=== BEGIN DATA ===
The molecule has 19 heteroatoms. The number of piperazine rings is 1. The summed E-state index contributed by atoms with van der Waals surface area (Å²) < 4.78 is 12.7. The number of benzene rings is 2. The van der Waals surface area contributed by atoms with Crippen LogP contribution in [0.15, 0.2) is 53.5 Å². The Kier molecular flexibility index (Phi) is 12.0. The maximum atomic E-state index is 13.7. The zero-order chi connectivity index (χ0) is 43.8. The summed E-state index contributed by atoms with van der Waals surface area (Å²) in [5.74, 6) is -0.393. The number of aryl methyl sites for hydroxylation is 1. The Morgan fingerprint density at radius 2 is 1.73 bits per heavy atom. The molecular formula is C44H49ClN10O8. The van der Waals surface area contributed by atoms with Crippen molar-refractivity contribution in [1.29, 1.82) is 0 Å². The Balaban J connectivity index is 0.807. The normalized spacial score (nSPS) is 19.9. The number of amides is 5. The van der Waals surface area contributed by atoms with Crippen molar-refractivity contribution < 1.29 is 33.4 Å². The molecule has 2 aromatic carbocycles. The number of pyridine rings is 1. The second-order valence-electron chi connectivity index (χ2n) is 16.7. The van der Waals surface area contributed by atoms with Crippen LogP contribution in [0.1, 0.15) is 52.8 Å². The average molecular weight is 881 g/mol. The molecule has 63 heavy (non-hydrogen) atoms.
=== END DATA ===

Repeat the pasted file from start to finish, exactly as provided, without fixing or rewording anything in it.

The molecule has 19 heteroatoms. The number of piperazine rings is 1. The summed E-state index contributed by atoms with van der Waals surface area (Å²) < 4.78 is 12.7. The number of benzene rings is 2. The van der Waals surface area contributed by atoms with Crippen LogP contribution in [0.15, 0.2) is 53.5 Å². The Kier molecular flexibility index (Phi) is 12.0. The maximum atomic E-state index is 13.7. The zero-order chi connectivity index (χ0) is 43.8. The summed E-state index contributed by atoms with van der Waals surface area (Å²) in [5.74, 6) is -0.393. The number of aryl methyl sites for hydroxylation is 1. The Morgan fingerprint density at radius 2 is 1.73 bits per heavy atom. The molecular formula is C44H49ClN10O8. The van der Waals surface area contributed by atoms with Crippen molar-refractivity contribution in [1.29, 1.82) is 0 Å². The Balaban J connectivity index is 0.807. The normalized spacial score (nSPS) is 19.9. The number of amides is 5. The van der Waals surface area contributed by atoms with Crippen molar-refractivity contribution < 1.29 is 33.4 Å². The molecule has 2 aromatic carbocycles. The number of pyridine rings is 1. The second-order valence-electron chi connectivity index (χ2n) is 16.7. The van der Waals surface area contributed by atoms with Crippen LogP contribution in [0.1, 0.15) is 52.8 Å². The average molecular weight is 881 g/mol. The molecule has 63 heavy (non-hydrogen) atoms.